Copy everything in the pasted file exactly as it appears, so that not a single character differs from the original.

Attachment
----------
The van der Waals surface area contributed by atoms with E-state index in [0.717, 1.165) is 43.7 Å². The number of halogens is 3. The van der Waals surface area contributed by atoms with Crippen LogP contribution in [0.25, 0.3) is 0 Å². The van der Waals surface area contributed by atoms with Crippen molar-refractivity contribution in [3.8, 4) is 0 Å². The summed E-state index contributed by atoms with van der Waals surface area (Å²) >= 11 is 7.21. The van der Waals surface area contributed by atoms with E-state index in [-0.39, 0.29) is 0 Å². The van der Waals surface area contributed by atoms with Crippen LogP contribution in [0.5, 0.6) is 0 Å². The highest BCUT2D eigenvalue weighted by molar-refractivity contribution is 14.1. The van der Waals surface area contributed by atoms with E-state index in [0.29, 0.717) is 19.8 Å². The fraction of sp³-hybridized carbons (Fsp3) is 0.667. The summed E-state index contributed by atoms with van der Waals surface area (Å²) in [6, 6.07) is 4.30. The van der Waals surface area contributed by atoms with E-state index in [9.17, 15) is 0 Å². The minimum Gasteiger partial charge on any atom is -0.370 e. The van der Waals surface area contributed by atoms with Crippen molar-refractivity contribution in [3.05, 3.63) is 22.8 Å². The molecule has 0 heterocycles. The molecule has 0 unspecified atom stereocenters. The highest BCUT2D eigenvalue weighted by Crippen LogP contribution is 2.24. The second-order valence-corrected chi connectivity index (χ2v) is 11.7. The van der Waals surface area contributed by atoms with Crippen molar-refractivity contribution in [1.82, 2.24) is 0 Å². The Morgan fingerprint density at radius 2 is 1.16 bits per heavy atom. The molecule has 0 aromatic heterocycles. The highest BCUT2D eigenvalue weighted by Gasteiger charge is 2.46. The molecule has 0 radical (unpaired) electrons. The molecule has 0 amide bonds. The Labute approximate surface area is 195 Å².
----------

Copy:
The van der Waals surface area contributed by atoms with E-state index in [0.717, 1.165) is 43.7 Å². The number of halogens is 3. The van der Waals surface area contributed by atoms with Crippen LogP contribution in [0.25, 0.3) is 0 Å². The van der Waals surface area contributed by atoms with Crippen molar-refractivity contribution in [3.8, 4) is 0 Å². The summed E-state index contributed by atoms with van der Waals surface area (Å²) >= 11 is 7.21. The van der Waals surface area contributed by atoms with E-state index in [-0.39, 0.29) is 0 Å². The van der Waals surface area contributed by atoms with Crippen LogP contribution in [0.5, 0.6) is 0 Å². The highest BCUT2D eigenvalue weighted by molar-refractivity contribution is 14.1. The van der Waals surface area contributed by atoms with E-state index in [0.29, 0.717) is 19.8 Å². The fraction of sp³-hybridized carbons (Fsp3) is 0.667. The summed E-state index contributed by atoms with van der Waals surface area (Å²) in [6, 6.07) is 4.30. The van der Waals surface area contributed by atoms with E-state index in [9.17, 15) is 0 Å². The minimum Gasteiger partial charge on any atom is -0.370 e. The van der Waals surface area contributed by atoms with Crippen molar-refractivity contribution in [3.05, 3.63) is 22.8 Å². The molecule has 0 heterocycles. The molecule has 0 unspecified atom stereocenters. The highest BCUT2D eigenvalue weighted by Crippen LogP contribution is 2.24. The second-order valence-corrected chi connectivity index (χ2v) is 11.7. The van der Waals surface area contributed by atoms with Crippen molar-refractivity contribution in [1.82, 2.24) is 0 Å². The Morgan fingerprint density at radius 2 is 1.16 bits per heavy atom. The molecule has 0 aromatic heterocycles. The highest BCUT2D eigenvalue weighted by Gasteiger charge is 2.46. The molecule has 0 radical (unpaired) electrons. The molecule has 0 amide bonds. The Labute approximate surface area is 195 Å².